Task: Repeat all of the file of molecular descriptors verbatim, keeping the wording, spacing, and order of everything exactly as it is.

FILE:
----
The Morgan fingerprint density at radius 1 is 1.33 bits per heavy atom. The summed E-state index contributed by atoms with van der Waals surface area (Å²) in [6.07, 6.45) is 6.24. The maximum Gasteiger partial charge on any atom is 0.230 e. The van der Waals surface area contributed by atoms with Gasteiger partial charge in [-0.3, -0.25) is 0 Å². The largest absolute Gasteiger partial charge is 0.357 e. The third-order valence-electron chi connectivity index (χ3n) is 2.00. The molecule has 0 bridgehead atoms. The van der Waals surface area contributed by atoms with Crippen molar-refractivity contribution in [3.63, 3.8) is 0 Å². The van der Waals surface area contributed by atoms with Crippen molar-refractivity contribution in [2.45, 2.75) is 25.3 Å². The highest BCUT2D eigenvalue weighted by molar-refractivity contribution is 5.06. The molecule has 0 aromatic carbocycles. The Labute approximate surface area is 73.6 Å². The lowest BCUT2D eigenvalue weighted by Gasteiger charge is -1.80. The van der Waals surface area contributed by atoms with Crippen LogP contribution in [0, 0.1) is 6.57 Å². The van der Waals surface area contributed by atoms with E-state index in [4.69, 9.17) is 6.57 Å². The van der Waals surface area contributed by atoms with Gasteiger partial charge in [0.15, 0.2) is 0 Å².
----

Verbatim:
The Morgan fingerprint density at radius 1 is 1.33 bits per heavy atom. The summed E-state index contributed by atoms with van der Waals surface area (Å²) in [6.07, 6.45) is 6.24. The maximum Gasteiger partial charge on any atom is 0.230 e. The van der Waals surface area contributed by atoms with Gasteiger partial charge in [-0.3, -0.25) is 0 Å². The largest absolute Gasteiger partial charge is 0.357 e. The third-order valence-electron chi connectivity index (χ3n) is 2.00. The molecule has 0 bridgehead atoms. The van der Waals surface area contributed by atoms with Crippen molar-refractivity contribution in [3.63, 3.8) is 0 Å². The van der Waals surface area contributed by atoms with Crippen molar-refractivity contribution in [2.45, 2.75) is 25.3 Å². The highest BCUT2D eigenvalue weighted by molar-refractivity contribution is 5.06. The molecule has 0 aromatic carbocycles. The Labute approximate surface area is 73.6 Å². The lowest BCUT2D eigenvalue weighted by Gasteiger charge is -1.80. The van der Waals surface area contributed by atoms with Crippen LogP contribution in [0, 0.1) is 6.57 Å². The van der Waals surface area contributed by atoms with E-state index in [4.69, 9.17) is 6.57 Å². The van der Waals surface area contributed by atoms with Gasteiger partial charge in [0.15, 0.2) is 0 Å².